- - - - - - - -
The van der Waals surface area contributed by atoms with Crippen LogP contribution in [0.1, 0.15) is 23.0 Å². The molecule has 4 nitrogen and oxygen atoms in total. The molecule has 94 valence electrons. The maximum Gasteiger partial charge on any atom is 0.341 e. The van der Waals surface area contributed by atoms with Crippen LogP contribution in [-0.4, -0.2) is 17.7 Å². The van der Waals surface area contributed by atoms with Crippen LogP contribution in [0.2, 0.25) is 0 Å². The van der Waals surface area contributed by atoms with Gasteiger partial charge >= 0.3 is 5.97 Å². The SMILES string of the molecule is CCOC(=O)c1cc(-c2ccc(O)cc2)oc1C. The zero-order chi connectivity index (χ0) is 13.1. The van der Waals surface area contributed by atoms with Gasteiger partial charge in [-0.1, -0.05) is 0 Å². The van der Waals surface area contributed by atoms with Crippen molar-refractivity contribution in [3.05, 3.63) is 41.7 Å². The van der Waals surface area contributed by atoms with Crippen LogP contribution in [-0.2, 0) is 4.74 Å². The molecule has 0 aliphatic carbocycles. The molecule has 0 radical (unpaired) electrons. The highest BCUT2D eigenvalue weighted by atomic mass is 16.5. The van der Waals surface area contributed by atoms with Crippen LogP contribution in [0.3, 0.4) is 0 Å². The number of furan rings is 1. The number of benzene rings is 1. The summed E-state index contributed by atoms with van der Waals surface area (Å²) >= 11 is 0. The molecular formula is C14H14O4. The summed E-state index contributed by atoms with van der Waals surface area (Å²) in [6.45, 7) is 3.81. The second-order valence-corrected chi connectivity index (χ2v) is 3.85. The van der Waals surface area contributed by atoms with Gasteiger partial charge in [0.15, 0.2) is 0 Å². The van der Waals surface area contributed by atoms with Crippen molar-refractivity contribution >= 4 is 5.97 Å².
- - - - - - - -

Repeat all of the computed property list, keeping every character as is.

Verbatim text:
The van der Waals surface area contributed by atoms with Crippen LogP contribution in [0.1, 0.15) is 23.0 Å². The molecule has 4 nitrogen and oxygen atoms in total. The molecule has 94 valence electrons. The maximum Gasteiger partial charge on any atom is 0.341 e. The van der Waals surface area contributed by atoms with Crippen LogP contribution in [-0.4, -0.2) is 17.7 Å². The van der Waals surface area contributed by atoms with Crippen LogP contribution in [0.2, 0.25) is 0 Å². The van der Waals surface area contributed by atoms with Gasteiger partial charge >= 0.3 is 5.97 Å². The SMILES string of the molecule is CCOC(=O)c1cc(-c2ccc(O)cc2)oc1C. The zero-order chi connectivity index (χ0) is 13.1. The van der Waals surface area contributed by atoms with Gasteiger partial charge in [-0.1, -0.05) is 0 Å². The van der Waals surface area contributed by atoms with Crippen molar-refractivity contribution in [3.05, 3.63) is 41.7 Å². The van der Waals surface area contributed by atoms with Crippen LogP contribution in [-0.2, 0) is 4.74 Å². The molecule has 0 aliphatic carbocycles. The molecule has 0 radical (unpaired) electrons. The highest BCUT2D eigenvalue weighted by atomic mass is 16.5. The van der Waals surface area contributed by atoms with Crippen LogP contribution in [0.3, 0.4) is 0 Å². The number of furan rings is 1. The number of benzene rings is 1. The summed E-state index contributed by atoms with van der Waals surface area (Å²) >= 11 is 0. The molecular formula is C14H14O4. The summed E-state index contributed by atoms with van der Waals surface area (Å²) in [6.45, 7) is 3.81. The second-order valence-corrected chi connectivity index (χ2v) is 3.85. The van der Waals surface area contributed by atoms with Gasteiger partial charge in [0.15, 0.2) is 0 Å². The van der Waals surface area contributed by atoms with Crippen molar-refractivity contribution >= 4 is 5.97 Å².